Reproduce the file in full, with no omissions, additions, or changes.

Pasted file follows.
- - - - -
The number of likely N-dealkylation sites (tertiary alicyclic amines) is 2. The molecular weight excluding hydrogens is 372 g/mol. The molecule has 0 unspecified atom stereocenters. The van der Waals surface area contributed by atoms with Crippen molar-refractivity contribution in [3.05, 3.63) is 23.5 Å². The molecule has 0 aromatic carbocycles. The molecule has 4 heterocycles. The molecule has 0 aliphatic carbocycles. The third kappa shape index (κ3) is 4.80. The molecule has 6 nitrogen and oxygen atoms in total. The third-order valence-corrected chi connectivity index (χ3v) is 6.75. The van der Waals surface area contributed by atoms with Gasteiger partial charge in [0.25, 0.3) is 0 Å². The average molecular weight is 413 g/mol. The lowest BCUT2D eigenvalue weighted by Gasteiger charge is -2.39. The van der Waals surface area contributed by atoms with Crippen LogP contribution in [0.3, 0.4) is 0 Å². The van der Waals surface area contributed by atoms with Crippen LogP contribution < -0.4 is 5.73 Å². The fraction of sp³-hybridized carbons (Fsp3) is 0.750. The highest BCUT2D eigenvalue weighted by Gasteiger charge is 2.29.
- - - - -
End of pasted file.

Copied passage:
The number of likely N-dealkylation sites (tertiary alicyclic amines) is 2. The molecular weight excluding hydrogens is 372 g/mol. The molecule has 0 unspecified atom stereocenters. The van der Waals surface area contributed by atoms with Crippen molar-refractivity contribution in [3.05, 3.63) is 23.5 Å². The molecule has 0 aromatic carbocycles. The molecule has 4 heterocycles. The molecule has 0 aliphatic carbocycles. The third kappa shape index (κ3) is 4.80. The molecule has 6 nitrogen and oxygen atoms in total. The third-order valence-corrected chi connectivity index (χ3v) is 6.75. The van der Waals surface area contributed by atoms with Gasteiger partial charge in [0.25, 0.3) is 0 Å². The average molecular weight is 413 g/mol. The lowest BCUT2D eigenvalue weighted by Gasteiger charge is -2.39. The van der Waals surface area contributed by atoms with Crippen LogP contribution in [0.3, 0.4) is 0 Å². The van der Waals surface area contributed by atoms with Crippen LogP contribution < -0.4 is 5.73 Å². The fraction of sp³-hybridized carbons (Fsp3) is 0.750. The highest BCUT2D eigenvalue weighted by Gasteiger charge is 2.29.